The winter of our garden discontent: Effects of bitter cold in the garden

The bitter winter air smacks you in the face as you quickly move about your business. Piles of snow, now more gritty and dirty than freshly fallen, still cover the landscape.

Mother Nature has held us in her icy grip, lashing out with a force we haven’t seen for decades. Winter, it seems, has come with a vengeance.

While the bitter cold of winter can inconvenience us with frozen pipes and over-worked furnaces (both of which I dealt with), it can also deal an icy blow to the garden. There are several types of damage that plants in the garden can experience through winter, each with their own unique symptoms and treatments.

Typically, damage will not be noticeable until the weather warms up enough for the damaged part to thaw out and tissues start breaking down.

Most of the winter damage that we see, especially on both broad-leaved and needle-leaved evergreens, is basically referred to as “winter damage.” This damage doesn’t necessarily come from the cold, though. This damage is most commonly caused by the drying out of the plant.

Cold winter air is especially dry (since any moisture usually condenses and freezes in the form of frost). The dryness is compounded by the usually ever-present wind that blows through winter, which leaches moisture out of plant parts that are exposed to it.

This type of drying out damage will show up as a large section of dead needles or leaves in an area that frequently receives the brunt of winter wind. The damage is usually isolated on the plant unless it is exposed in an open and windy area.

This damage is also made worse if there are bright and sunny days during the cold of winter — the warmth on the leaves makes them lose water through their openings, called stomata.

The best way to prevent this damage is to make sure the plants are well watered in the late fall so that they can take up as much moisture as possible. Frozen ground means that plants can’t pull water out of the ground, so making sure they are hydrated before winter is key. If you know of problem areas, such as naturally windy areas, you may want to wrap trees or shrubs with burlap or a protective cloth to limit wind exposure.

Unfortunately, any area of a needle-bearing evergreen that is completely killed will not regrow. Any completely brown branch of an evergreen plant will have to be removed.

Another type of damage that winter ravages on plants is freezing. Freezing damages plants by causing the water inside their tissues to expand (a property of water).

When the water forms ice crystals and expands, it damages the cell walls of plants, which in turns causes their death. While it isn’t common here in West Virginia, if the temperature drops fast enough and goes low enough, trees can even split or “explode” under the pressure created by the expanding water.

Generally speaking, most plants can withstand the regular cold temperatures in an area where they are considered hardy. If you live in hardiness zone 6 and all of your plants are hardy in zone 6 or lower, you shouldn’t really experience freezing damage under normal conditions. However, there are exceptions.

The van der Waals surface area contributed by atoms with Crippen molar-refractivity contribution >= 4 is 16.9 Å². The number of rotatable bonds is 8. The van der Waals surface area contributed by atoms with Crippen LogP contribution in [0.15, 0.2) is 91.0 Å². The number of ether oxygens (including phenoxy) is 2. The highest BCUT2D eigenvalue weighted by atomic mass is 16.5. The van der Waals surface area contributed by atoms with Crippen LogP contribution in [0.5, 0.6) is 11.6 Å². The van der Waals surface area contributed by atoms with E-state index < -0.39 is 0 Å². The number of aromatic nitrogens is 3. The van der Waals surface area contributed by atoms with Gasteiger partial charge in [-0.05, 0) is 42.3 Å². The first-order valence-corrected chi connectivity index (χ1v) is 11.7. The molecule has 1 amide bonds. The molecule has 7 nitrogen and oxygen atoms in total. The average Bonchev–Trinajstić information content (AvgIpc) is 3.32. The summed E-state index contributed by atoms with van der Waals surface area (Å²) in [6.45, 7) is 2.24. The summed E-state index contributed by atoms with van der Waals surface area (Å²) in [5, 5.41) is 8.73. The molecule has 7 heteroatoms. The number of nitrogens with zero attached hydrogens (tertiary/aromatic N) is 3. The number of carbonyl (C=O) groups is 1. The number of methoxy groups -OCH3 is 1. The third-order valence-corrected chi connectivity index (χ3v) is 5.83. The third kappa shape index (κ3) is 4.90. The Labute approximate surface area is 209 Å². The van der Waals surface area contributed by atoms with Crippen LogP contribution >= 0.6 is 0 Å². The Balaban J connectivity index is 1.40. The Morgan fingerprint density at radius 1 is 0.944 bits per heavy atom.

When temperatures fall below the average coldest temperature reflected by the zone rating, damage can occur. It just so happens that the freezing cold we experienced a few weeks ago was colder than the average dictated by the zone in many areas.

Most of West Virginia lies in hardiness zone 6, which has an average coldest annual temperature between 0 and -10 F. In places that were colder than -10, it is possible to see freezing damage on plants rated even for zone 6.

While these frigid temperatures brought on by shifting jet streams and weather patterns aren’t going to affect the average or the zone rating any time soon, it can cause damage to plants in the meantime. There isn’t much you can do to protect trees and shrubs from freezing other than wrapping them with a protective cloth (and that won’t do much when it is really cold).

Some plants are also not as hardy as others, even when they are rated for a certain zone. For example, crape myrtles aren’t as tough as other zone 6 shrubs when it comes to winter. I will expect lots of damage to crape myrtles, and even maybe total losses. These plants are also likely to be slow to wake up after a cold winter. Leafing out and flowering could be delayed for weeks or even months, so I would suggest waiting a while before pruning out anything that you think is damaged.

You can also check for damage once temperatures warm up by doing a twig test. If you bend a twig or small branch and it is dry and breaks, that indicates that part of the plant is dead. If it springs back, things should be OK.

Freezing can also affect herbaceous perennials that have died back to the ground. Mulching will help reduce the likelihood of damage on perennials. There are some plants, however, that we have gotten used to growing as perennials that should actually be taken up for the winter in most of the area. Things like cannas and gladiolas are less winter hardy and could sustain damage from recent subzero temps.

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